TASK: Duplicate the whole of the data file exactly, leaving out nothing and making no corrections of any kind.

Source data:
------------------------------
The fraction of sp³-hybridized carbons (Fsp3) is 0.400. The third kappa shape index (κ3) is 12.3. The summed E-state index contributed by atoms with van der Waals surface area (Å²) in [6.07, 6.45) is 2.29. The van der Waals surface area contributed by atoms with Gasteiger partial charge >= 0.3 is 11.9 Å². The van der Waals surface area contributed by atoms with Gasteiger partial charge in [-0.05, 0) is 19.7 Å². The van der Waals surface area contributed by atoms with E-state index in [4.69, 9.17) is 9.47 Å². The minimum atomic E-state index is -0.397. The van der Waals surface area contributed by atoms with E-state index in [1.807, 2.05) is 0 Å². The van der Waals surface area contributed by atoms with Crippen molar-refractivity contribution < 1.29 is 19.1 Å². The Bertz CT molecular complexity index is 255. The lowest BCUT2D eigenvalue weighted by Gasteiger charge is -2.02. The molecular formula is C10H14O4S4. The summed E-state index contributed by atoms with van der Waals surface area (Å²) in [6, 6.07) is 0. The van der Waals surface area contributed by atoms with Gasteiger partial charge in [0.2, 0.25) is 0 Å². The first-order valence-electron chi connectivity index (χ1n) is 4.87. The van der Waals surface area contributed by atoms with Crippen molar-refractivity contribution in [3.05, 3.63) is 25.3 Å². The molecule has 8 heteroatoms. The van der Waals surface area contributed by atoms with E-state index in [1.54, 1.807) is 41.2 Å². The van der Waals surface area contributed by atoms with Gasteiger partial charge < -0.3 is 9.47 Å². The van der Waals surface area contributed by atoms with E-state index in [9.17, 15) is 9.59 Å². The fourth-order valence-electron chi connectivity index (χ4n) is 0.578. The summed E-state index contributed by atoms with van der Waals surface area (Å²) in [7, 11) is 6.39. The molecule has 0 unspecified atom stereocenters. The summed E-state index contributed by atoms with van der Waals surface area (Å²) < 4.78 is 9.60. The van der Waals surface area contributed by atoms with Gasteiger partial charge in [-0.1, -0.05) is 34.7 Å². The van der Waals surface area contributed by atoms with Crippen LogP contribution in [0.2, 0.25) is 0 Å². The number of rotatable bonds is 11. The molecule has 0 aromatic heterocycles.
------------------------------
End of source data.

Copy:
The fraction of sp³-hybridized carbons (Fsp3) is 0.400. The third kappa shape index (κ3) is 12.3. The summed E-state index contributed by atoms with van der Waals surface area (Å²) in [6.07, 6.45) is 2.29. The van der Waals surface area contributed by atoms with Gasteiger partial charge >= 0.3 is 11.9 Å². The van der Waals surface area contributed by atoms with Gasteiger partial charge in [-0.05, 0) is 19.7 Å². The van der Waals surface area contributed by atoms with E-state index in [4.69, 9.17) is 9.47 Å². The minimum atomic E-state index is -0.397. The van der Waals surface area contributed by atoms with E-state index in [1.807, 2.05) is 0 Å². The van der Waals surface area contributed by atoms with Crippen molar-refractivity contribution < 1.29 is 19.1 Å². The Bertz CT molecular complexity index is 255. The lowest BCUT2D eigenvalue weighted by Gasteiger charge is -2.02. The molecular formula is C10H14O4S4. The summed E-state index contributed by atoms with van der Waals surface area (Å²) in [6, 6.07) is 0. The van der Waals surface area contributed by atoms with Gasteiger partial charge in [0.2, 0.25) is 0 Å². The first-order valence-electron chi connectivity index (χ1n) is 4.87. The van der Waals surface area contributed by atoms with Crippen molar-refractivity contribution in [3.05, 3.63) is 25.3 Å². The molecule has 8 heteroatoms. The van der Waals surface area contributed by atoms with E-state index in [1.54, 1.807) is 41.2 Å². The van der Waals surface area contributed by atoms with Gasteiger partial charge < -0.3 is 9.47 Å². The van der Waals surface area contributed by atoms with E-state index in [9.17, 15) is 9.59 Å². The fourth-order valence-electron chi connectivity index (χ4n) is 0.578. The summed E-state index contributed by atoms with van der Waals surface area (Å²) in [7, 11) is 6.39. The molecule has 0 unspecified atom stereocenters. The summed E-state index contributed by atoms with van der Waals surface area (Å²) < 4.78 is 9.60. The van der Waals surface area contributed by atoms with Gasteiger partial charge in [-0.1, -0.05) is 34.7 Å². The van der Waals surface area contributed by atoms with Crippen LogP contribution in [0.2, 0.25) is 0 Å². The number of rotatable bonds is 11. The molecule has 0 aromatic heterocycles.